The death of James Otis is a strange story, but he died as he wished, and he did so at the Osgood House on Osgood Street in what is now called West Andover.
When I was growing up in town, most us knew the story of this American Revolution patriot, but I'll assume Otis is no longer mentioned in public school textbooks, so here's a quick summary of his life. Former President John Adams stated it best: "I was a young man and now am old, and I solemnly say I have never known a man whose love of country was more ardent or sincere, never one who suffered so much, never one whose service for any 10 years of his life were so important and essential to the cause of his country as those of Mr. Otis from 1760 to 1770."
The reason Adams said Otis suffered so much was because of mental illness believed to have been caused by a Tory custom officer's slamming a cudgel into Otis's head in 1769, although some historians argue that signs of Otis's illness preceded the injury. The reason Adams said Otis was so important and essential to the cause of his country was that, through his writings, speeches, and activities as a lawyer, Otis had been the strongest and most articulate leader for the cause of freedom in the colonies until the Tory's cudgel cracked his head. No one in the colonies was more frequently quoted abroad, particularly by the British press — both favorably and unfavorably — and no one in New England was more respected by his fellow citizens.
Otis was the first in the colonies to exclaim that "Taxation without representation is tyranny."
His illness, although harmless to anyone but Otis, reduced his credibility as a serious thinker to nil; yet, in 1775, he was clear-headed enough to fight in the Battle of Bunker Hill alongside his friend, Rev. David Osgood, a volunteer chaplain. Otis had lived with the Osgood family while recuperating from his head injury, and, by 1783, Otis was again living at the Osgood House when the strange event occurred. In the years prior, Otis had seen periodic improvement in his mental impairment, and this improvement continued while in Andover, except for a setback during which he felt that death was imminent, and this setback was six weeks before he died.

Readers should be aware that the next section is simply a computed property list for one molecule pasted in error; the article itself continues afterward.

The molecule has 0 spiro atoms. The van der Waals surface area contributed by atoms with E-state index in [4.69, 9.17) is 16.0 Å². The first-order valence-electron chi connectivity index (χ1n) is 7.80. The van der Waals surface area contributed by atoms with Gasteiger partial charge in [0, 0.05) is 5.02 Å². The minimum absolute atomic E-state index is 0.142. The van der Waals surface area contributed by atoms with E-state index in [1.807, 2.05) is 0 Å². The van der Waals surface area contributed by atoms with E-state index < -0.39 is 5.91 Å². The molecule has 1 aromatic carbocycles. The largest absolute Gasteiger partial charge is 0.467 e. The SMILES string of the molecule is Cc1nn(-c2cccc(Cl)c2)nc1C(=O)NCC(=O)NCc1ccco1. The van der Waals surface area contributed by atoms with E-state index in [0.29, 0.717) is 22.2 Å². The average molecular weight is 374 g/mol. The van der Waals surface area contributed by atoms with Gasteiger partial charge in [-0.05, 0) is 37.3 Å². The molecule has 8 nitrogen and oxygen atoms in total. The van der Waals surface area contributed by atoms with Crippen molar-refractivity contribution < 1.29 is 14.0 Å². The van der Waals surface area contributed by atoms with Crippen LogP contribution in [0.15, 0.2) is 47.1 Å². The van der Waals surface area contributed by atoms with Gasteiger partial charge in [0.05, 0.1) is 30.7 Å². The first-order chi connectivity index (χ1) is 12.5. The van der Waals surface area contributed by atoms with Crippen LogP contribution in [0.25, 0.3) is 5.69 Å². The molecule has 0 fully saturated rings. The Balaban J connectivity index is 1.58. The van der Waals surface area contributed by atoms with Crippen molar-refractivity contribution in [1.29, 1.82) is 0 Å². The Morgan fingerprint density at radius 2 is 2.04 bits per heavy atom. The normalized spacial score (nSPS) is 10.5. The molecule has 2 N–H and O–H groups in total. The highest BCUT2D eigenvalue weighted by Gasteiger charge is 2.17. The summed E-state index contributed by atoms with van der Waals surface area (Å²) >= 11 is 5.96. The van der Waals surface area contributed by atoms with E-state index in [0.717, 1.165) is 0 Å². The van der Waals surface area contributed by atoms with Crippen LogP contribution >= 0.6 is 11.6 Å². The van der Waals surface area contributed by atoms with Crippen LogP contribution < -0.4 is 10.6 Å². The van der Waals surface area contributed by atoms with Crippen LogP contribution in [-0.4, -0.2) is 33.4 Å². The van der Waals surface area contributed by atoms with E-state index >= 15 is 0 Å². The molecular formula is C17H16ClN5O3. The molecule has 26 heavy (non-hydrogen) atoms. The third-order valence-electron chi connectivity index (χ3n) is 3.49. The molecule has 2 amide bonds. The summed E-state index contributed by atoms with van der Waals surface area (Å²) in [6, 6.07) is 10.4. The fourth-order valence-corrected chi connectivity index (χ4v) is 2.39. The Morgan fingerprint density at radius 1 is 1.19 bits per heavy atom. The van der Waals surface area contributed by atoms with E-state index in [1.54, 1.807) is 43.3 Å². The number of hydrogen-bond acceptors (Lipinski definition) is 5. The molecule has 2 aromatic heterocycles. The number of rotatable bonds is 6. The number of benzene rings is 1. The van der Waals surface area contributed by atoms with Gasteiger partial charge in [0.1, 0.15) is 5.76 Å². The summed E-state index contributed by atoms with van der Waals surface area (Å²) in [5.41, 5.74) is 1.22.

He said it often enough that it became folklore-fact: Otis wished his death would be caused instantaneously by a lightning bolt. At the Osgood's house on May 23, 1783, James Otis, 58 years old, stood in a doorway open to the outside, leaning against the door jamb with a cane in hand, telling a story to eight others in the room. A lone, dark cloud appeared above the house, and suddenly, as described by the others in the room, "An explosion occurred which seemed to shake the solid earth" and was accompanied by a flash (Sarah Loring Bailey, "Historical Sketches of Andover" 1880). Otis collapsed immediately without a single utterance, instantly dead with not a change in his expression nor a mark on his body. No one else in the room was a bit harmed, nor were there any further bolts or clouds.
The nation was shocked by their beloved patriot's death, especially coming so soon after the excitement of the Revolutionary War's end a month earlier. Fellow patriot, Thomas Dawes, wrote: "Hark, the deep thunders echo round the skies,/ On wings of flame the eternal errand flies;/ One chosen charitable bolt is sped,/ And Otis mingles with the glorious dead."
The doorway in which Otis stood was destroyed by a fire in 1920, which left the rest of the house intact. The house still stands as does the reputation of James Otis, who is buried alongside the Freedom Trail at the Granary Burial Ground in Boston.
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Bill Dalton writes a weekly column for the Andover Townsman. His email address is firstname.lastname@example.org.